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The Language of the Thracians, Ivan Duridanov

I. Introduction.

The Thracian language was the language of the ancient population of the modern Thracia and several adjacent regions. The newest studies point out that, besides Thracia, Thracian was also spoken to the west of the Ossogovo mountain, along the upper course of the Bregalnica river and further to the west of the lower course of the river Vardar (Axios) including the modern city of Thessalonica and its environs. The northern branches of the Balkan mountains (approximately to the south of the line Montana – Devnja) probably also belonged to the Thracian linguistic territory. The ancient name of the city of Varna – Odessos is not Thracian, however, therefore in Varna and its environs was spoken another language - the Dacian.

The Thracians had no literacy which hinders significantly the study of their language. Some words of their language were transcribed with Greek and Latin letters. Even before the coming of the Slavs a significant number of Thracians were Hellenised or Romanized, especially in the towns. It is difficult to determine when the Thracian language disappeared. Jordanes in his Gothic history, written in the middle of the VI-th c. provides one of the final accounts. Thus, speaking about the Danube river, he informs us that this river is called  Ister in the language of the Bessi (a Thracian tribe): “Qui [=Danubius] lingua Bessorum Hister vocatur”. It is accepted that lingua Bessorum for him and his contemporaries meant “the language of the Thracians”.

An interesting and not completely resolved problem is the survival of Thracian words in the language of the Bulgarian Slavs. Such are river names: Iskr, Panega, Osm, Etr (Jantra), Ibr (the upper course of Marica), Marica, Strjama, Tundzha, Arda, Struma, Nestenica (Mesta’s tributary), Bregalnica; names of mountains: Ossogovo and Rhodopes. The ancient name of the Balkan mountains – Hemus, has survived in the rare form of Im(-planina), attested by N. Gerov in his “Dictionary of Bulgarian language” (vol. II, p. 32). Thracian are also the names of some settlements: Nessebr, Plovdiv, Silivrija (transmitted via the Greek), etc. There are reasons to believe that Thracian are also some geographical names, which were not attested in the ancient sources: Véleka (a river), Nésla (a village, named after the neighbouring river), Batkun (a village near the town of Pazardzhik), Pirdop, etc. A number of words in the modern Bulgarian are also Thracian in origin, although there are no special studies on this question up to now.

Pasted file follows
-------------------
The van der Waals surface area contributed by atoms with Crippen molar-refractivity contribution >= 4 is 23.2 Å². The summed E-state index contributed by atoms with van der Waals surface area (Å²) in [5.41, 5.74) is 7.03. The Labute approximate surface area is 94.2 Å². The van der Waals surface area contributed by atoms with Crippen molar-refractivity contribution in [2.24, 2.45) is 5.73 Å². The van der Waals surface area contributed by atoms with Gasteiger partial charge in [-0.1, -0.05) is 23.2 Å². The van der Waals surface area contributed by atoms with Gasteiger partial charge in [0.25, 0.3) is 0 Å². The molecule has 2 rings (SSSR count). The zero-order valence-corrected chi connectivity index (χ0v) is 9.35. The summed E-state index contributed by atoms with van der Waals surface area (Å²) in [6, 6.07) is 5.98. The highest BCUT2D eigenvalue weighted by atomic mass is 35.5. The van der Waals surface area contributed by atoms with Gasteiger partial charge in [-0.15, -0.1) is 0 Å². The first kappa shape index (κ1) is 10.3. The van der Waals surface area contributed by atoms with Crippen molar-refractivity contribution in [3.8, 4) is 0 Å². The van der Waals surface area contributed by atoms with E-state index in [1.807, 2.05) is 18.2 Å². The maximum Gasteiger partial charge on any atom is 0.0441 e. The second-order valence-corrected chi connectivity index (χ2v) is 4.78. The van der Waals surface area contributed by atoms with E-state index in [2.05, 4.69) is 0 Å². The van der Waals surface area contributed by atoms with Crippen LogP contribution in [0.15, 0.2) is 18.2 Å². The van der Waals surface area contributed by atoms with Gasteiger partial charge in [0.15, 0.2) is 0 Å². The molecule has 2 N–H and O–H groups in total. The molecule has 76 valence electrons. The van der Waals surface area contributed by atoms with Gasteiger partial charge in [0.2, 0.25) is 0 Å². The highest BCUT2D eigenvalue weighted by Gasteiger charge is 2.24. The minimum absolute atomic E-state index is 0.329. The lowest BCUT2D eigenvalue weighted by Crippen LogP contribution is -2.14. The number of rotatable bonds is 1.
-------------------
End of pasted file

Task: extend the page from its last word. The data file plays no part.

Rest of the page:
The study of the morphology and syntax of one language, however, requires texts long enough. Unfortunately, the longest text in Thracian is an inscription, consisting of 8 lines (61 letters), engraved on a golden ring. There are ambiguities in reading this text. The other inscriptions, most of them very short, also do not allow the drawing of more definitive conclusions about the grammatical system of the Thracian language.

Thus, the Thracian linguistic material currently available includes:

1. Words, attested in the ancient sources and in one inscription – 23 words altogether.
2. Inscriptions, of which four are most important, while the rest (around 20) are very short.
3. Geographical names.
4. Personal names.
5. Tribal names.
6. Names of deities.

To this list we can add a number of geographical names which, although not occurring in the ancient texts, still belong the pre-Slavic, Thracian layer of the Bulgarian place names. Such limited data explain our fragmentary understanding of the Thracian language (as well as the other paleo-Balkan languages – Illyrian, Dacian). Nevertheless, science was able to reconstruct in general terms the phonetics of the Thracian, a part of its vocabulary and also to understand a number of its word-construction patterns. These advances in the last one hundred and twenty years were due to the work of A. Fick, W. Tomaschek, P. Kretschmer, N. Jokl, St. Mladenov, D. Detschew, Vl. Georgiev, V. Beshevliev and others. The comparative studies with the Baltic languages were very helpful in the case of some unclear personal and geographical Thracian names and provided new insights into the Thracian vocabulary. It turned out that the Thracian language is in close genetic links with the Baltic languages [For more details see my work: Thrakisch-dakische Studien, I. Teil, Balkansko ezikoznanie, XIII, 2, Sofia, 1969].

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